Cornell researchers invent alternate approach to Lytro’s “light-field” camera technology

An angle-sensitive image sensor provides range mapping for use in 3-D applications, and also allows images to be refocused after they are taken. (Images: Cornell University)

Ithaca, NY--A camera taking digital images that can be focused at any time after they’re taken has been invented by researchers at Cornell University. While the results of the camera are similar to the "light-field" camera now commercially produced by Lytro (Mountain View, CA), the technique behind the operation of the Cornell camera is different.

A group led by Alyosha Molnar is building image sensors that give detailed readouts of both the intensity and the incidence angle of light as it strikes the sensor. The technique is applicable to 3-D cameras, as well as cameras that can focus photos after they're taken.

Lytro is marketing a camera that employs similar light-field technology, but Molnar thinks Cornell's technology may prove better in many applications. Molnar's methods provide angular information in a pre-compressed format and allow for depth mapping with minimal computation. This could be especially good for video, which generates very large files, says Molnar.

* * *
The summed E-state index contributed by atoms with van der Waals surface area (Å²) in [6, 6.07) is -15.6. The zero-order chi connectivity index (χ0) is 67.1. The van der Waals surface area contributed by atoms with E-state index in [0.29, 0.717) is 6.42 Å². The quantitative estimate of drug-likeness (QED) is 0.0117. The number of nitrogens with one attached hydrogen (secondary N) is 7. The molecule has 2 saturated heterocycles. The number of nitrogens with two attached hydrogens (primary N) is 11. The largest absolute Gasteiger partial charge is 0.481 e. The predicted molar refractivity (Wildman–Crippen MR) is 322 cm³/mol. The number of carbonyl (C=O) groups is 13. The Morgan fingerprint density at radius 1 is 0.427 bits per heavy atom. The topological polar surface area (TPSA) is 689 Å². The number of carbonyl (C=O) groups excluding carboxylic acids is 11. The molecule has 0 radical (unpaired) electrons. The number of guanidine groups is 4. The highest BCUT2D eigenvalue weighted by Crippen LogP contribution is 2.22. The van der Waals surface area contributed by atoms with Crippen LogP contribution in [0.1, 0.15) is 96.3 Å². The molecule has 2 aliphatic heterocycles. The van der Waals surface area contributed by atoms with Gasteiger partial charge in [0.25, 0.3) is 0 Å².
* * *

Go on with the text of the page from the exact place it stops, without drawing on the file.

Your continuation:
Stacked diffraction gratings
To measure the all-important incidence angle, Molnar and graduate student Albert Wang invented a uniquely designed pixel for a standard CMOS (complementary metal-oxide semiconductor) image sensor. Each 7-micron pixel, an array of which is fabricated on a CMOS chip, is made of a photodiode under a pair of stacked diffraction gratings.

Direct light at the pixel and the top grating allows some light through, creating a diffraction pattern. Changing the incident angle of light changes how this pattern interacts with the second grating, changing how much light gets through to the diode below. All this can be done in standard CMOS manufacturing process, at no added cost.

All the pixels, each of which record a slightly different angle, produce an image containing both angular and spatial information. This information can be analyzed via a Fourier transform, extracting the depth of objects in an image as well as allowing for computational refocusing. So far, with the help of a standard Nikon camera lens, their chip can capture an image at 150,000 pixels. This low number can be improved by building larger chips.

Molnar shared the most updated design of an angle-sensitive pixel for image capture at the IEEE International Electron Devices Meeting (Washington, DC) late last year, and he detailed the math behind the device at SPIE's Photonics West 2012 (San Francisco, CA).


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